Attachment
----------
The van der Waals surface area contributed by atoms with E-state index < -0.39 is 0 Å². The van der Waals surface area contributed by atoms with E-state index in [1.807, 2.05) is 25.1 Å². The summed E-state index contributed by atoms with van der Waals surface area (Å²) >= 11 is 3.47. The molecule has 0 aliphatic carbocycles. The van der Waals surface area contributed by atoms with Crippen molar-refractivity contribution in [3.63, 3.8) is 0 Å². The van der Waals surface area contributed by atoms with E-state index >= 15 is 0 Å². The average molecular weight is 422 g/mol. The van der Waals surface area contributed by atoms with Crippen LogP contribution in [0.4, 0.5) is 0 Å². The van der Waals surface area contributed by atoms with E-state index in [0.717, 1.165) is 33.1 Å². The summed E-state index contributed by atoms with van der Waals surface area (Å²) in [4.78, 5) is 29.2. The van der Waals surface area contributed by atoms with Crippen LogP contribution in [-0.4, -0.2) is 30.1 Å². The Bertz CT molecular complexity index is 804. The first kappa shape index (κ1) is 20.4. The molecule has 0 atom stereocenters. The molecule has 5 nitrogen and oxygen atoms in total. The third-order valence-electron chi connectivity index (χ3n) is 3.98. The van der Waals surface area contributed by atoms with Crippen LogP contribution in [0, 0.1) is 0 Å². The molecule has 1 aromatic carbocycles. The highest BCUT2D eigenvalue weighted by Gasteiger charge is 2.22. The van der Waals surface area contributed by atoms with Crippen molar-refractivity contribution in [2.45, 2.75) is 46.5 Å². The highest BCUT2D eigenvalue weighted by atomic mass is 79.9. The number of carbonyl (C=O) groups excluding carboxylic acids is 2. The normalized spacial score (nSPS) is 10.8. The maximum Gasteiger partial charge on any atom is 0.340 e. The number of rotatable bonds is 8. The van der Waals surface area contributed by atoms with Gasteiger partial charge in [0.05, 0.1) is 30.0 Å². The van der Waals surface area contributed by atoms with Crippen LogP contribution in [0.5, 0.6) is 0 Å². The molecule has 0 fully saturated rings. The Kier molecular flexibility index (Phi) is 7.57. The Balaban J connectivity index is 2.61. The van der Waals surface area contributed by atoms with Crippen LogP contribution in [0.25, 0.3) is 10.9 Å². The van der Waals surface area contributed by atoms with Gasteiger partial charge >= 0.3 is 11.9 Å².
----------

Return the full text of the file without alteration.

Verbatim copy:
The van der Waals surface area contributed by atoms with E-state index < -0.39 is 0 Å². The van der Waals surface area contributed by atoms with E-state index in [1.807, 2.05) is 25.1 Å². The summed E-state index contributed by atoms with van der Waals surface area (Å²) >= 11 is 3.47. The molecule has 0 aliphatic carbocycles. The van der Waals surface area contributed by atoms with Crippen molar-refractivity contribution in [3.63, 3.8) is 0 Å². The van der Waals surface area contributed by atoms with E-state index >= 15 is 0 Å². The average molecular weight is 422 g/mol. The van der Waals surface area contributed by atoms with Crippen LogP contribution in [0.4, 0.5) is 0 Å². The van der Waals surface area contributed by atoms with E-state index in [0.717, 1.165) is 33.1 Å². The summed E-state index contributed by atoms with van der Waals surface area (Å²) in [4.78, 5) is 29.2. The van der Waals surface area contributed by atoms with Crippen LogP contribution in [-0.4, -0.2) is 30.1 Å². The Bertz CT molecular complexity index is 804. The first kappa shape index (κ1) is 20.4. The molecule has 0 atom stereocenters. The molecule has 5 nitrogen and oxygen atoms in total. The third-order valence-electron chi connectivity index (χ3n) is 3.98. The van der Waals surface area contributed by atoms with Crippen LogP contribution in [0, 0.1) is 0 Å². The molecule has 1 aromatic carbocycles. The highest BCUT2D eigenvalue weighted by Gasteiger charge is 2.22. The van der Waals surface area contributed by atoms with Crippen molar-refractivity contribution in [2.45, 2.75) is 46.5 Å². The highest BCUT2D eigenvalue weighted by atomic mass is 79.9. The number of carbonyl (C=O) groups excluding carboxylic acids is 2. The normalized spacial score (nSPS) is 10.8. The maximum Gasteiger partial charge on any atom is 0.340 e. The number of rotatable bonds is 8. The van der Waals surface area contributed by atoms with Gasteiger partial charge in [0.05, 0.1) is 30.0 Å². The van der Waals surface area contributed by atoms with Crippen LogP contribution in [0.5, 0.6) is 0 Å². The molecule has 0 fully saturated rings. The Kier molecular flexibility index (Phi) is 7.57. The Balaban J connectivity index is 2.61. The van der Waals surface area contributed by atoms with Crippen LogP contribution in [0.25, 0.3) is 10.9 Å². The van der Waals surface area contributed by atoms with Gasteiger partial charge >= 0.3 is 11.9 Å².